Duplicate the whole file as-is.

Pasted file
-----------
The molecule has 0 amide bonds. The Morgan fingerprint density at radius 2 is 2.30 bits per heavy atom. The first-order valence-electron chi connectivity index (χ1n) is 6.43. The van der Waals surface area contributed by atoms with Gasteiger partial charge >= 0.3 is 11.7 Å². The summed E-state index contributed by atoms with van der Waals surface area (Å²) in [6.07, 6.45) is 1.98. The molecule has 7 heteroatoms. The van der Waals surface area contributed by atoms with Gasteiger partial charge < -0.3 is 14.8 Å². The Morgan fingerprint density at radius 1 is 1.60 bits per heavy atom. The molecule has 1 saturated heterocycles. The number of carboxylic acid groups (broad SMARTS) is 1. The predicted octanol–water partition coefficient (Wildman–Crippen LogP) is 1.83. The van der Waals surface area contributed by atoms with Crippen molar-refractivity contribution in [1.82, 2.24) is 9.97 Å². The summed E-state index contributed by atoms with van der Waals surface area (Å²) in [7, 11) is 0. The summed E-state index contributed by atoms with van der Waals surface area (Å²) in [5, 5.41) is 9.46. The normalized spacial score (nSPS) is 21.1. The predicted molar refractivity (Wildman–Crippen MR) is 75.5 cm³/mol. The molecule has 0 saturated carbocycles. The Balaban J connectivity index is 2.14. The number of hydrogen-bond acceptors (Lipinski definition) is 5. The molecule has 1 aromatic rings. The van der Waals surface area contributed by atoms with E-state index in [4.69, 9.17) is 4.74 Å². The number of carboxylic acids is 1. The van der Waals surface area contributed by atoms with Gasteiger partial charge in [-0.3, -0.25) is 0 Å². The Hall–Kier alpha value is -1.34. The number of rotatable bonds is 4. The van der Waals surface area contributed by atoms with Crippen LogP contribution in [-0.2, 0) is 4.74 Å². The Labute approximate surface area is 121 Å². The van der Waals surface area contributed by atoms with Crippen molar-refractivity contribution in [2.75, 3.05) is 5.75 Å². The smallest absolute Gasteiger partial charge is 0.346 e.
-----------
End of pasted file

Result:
The molecule has 0 amide bonds. The Morgan fingerprint density at radius 2 is 2.30 bits per heavy atom. The first-order valence-electron chi connectivity index (χ1n) is 6.43. The van der Waals surface area contributed by atoms with Gasteiger partial charge >= 0.3 is 11.7 Å². The summed E-state index contributed by atoms with van der Waals surface area (Å²) in [6.07, 6.45) is 1.98. The molecule has 7 heteroatoms. The van der Waals surface area contributed by atoms with Gasteiger partial charge < -0.3 is 14.8 Å². The Morgan fingerprint density at radius 1 is 1.60 bits per heavy atom. The molecule has 1 saturated heterocycles. The number of carboxylic acid groups (broad SMARTS) is 1. The predicted octanol–water partition coefficient (Wildman–Crippen LogP) is 1.83. The van der Waals surface area contributed by atoms with Crippen molar-refractivity contribution in [1.82, 2.24) is 9.97 Å². The summed E-state index contributed by atoms with van der Waals surface area (Å²) in [7, 11) is 0. The summed E-state index contributed by atoms with van der Waals surface area (Å²) in [5, 5.41) is 9.46. The normalized spacial score (nSPS) is 21.1. The predicted molar refractivity (Wildman–Crippen MR) is 75.5 cm³/mol. The molecule has 0 saturated carbocycles. The Balaban J connectivity index is 2.14. The number of hydrogen-bond acceptors (Lipinski definition) is 5. The molecule has 1 aromatic rings. The van der Waals surface area contributed by atoms with E-state index in [4.69, 9.17) is 4.74 Å². The number of carboxylic acids is 1. The van der Waals surface area contributed by atoms with Gasteiger partial charge in [-0.3, -0.25) is 0 Å². The Hall–Kier alpha value is -1.34. The number of rotatable bonds is 4. The van der Waals surface area contributed by atoms with Crippen LogP contribution in [-0.2, 0) is 4.74 Å². The Labute approximate surface area is 121 Å². The van der Waals surface area contributed by atoms with Crippen molar-refractivity contribution in [2.75, 3.05) is 5.75 Å². The smallest absolute Gasteiger partial charge is 0.346 e.